How ‘forward thinking’ of Bishop Morlino to bring back the use of an interdict as a way to control free thought and growing dissension among his fellow Catholics.
Given the rate that Morlino seems to be slipping away from reality in dealing with the chasm of his own making, it might not be so far into the future before the rotund bishop will mount a sturdy horse and lead his own holy crusade on the streets of Platteville. If an interdict is growing in Morlino’s mind as a legitimate solution to the problems he has created, can anyone be sure that dispensation as used in the Middle Ages is also not again to be used in Southern Wisconsin?
No one knows for sure why Morlino is digging into the soulless past of the church to again threaten people about where they will be buried. Someone needs to get Bishop Morlino a calendar with 2012 highlighted in red!
Rolling out the oldies is best left to radio announcers with a stack of vinyl. When it comes to Morlino one might advise him to stop threatening the faithful in Platteville, and instead go shopping for some cute little frilly accessories that might look nice with a red hat. It seems from all of Morlino’s lunacy that is what he is bucking for, but even the old man in the Vatican must be smarter than to wish that on his church.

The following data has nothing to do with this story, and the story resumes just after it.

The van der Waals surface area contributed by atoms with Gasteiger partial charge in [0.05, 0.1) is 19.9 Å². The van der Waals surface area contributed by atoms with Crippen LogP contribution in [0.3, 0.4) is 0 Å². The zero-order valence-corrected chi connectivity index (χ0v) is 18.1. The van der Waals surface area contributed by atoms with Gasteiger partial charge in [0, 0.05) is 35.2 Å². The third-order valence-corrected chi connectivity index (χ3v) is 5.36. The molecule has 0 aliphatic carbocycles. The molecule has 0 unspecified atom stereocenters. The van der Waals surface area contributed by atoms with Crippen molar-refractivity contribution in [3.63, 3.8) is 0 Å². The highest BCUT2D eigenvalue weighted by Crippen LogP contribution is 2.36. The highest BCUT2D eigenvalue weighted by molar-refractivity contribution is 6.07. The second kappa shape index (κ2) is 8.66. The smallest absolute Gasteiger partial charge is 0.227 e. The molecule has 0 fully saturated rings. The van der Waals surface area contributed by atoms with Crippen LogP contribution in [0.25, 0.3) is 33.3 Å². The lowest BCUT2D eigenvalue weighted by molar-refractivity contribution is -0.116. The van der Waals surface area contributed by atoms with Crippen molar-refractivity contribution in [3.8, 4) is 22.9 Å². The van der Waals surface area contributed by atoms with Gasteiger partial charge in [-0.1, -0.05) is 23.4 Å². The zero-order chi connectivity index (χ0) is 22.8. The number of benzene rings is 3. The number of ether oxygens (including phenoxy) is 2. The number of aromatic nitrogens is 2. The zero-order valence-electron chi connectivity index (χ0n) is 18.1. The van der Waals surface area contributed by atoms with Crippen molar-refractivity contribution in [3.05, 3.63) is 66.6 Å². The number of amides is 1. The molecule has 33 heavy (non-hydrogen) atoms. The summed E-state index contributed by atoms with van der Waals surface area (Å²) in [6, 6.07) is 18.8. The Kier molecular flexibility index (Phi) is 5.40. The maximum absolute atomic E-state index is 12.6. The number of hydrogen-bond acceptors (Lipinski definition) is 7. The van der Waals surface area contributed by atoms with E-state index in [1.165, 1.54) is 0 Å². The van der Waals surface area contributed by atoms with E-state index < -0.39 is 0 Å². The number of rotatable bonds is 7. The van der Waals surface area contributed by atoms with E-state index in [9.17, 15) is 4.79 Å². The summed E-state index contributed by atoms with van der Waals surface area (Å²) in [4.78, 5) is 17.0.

The action by Morlino, which two Catholic scholars called highly unusual, appears to include the possibility of offenders being prohibited from taking part in church sacraments such as communion, confession and burial.
The warning came in a five-page letter Wednesday from Morlino to St. Mary’s Catholic Church in Platteville. The congregation has been roiled by opposition to the traditionalist priests, who began serving the parish in June 2010.
Within months, church donations fell by more than half, and about 40 percent of the church’s 1,200 members signed a petition seeking the priests’ ouster. The church’s 77-year-old school is set to close June 1, a loss many parishioners tie directly to the collapse of donations.
The term “interdict” carries great weight in Catholicism, said the Rev. Steven Avella, a history professor at Marquette University in Milwaukee and a Catholic priest. “Interdict is a very severe penalty that effectively prohibits the Catholic sacraments from being celebrated,” he said.
The penalty was widely used in the Middle Ages and sometimes employed in the early years of the United States, he said. It has been used sparingly in recent history, he said. “Sanctions and penalties of this kind would only be a last resort — a sort of ‘nuclear option,’ if you will.”
Dennis Doyle, a Catholic theologian at the University of Dayton in Ohio, said it is “a very unusual situation for a bishop to invoke the possibility of canonical penalties.”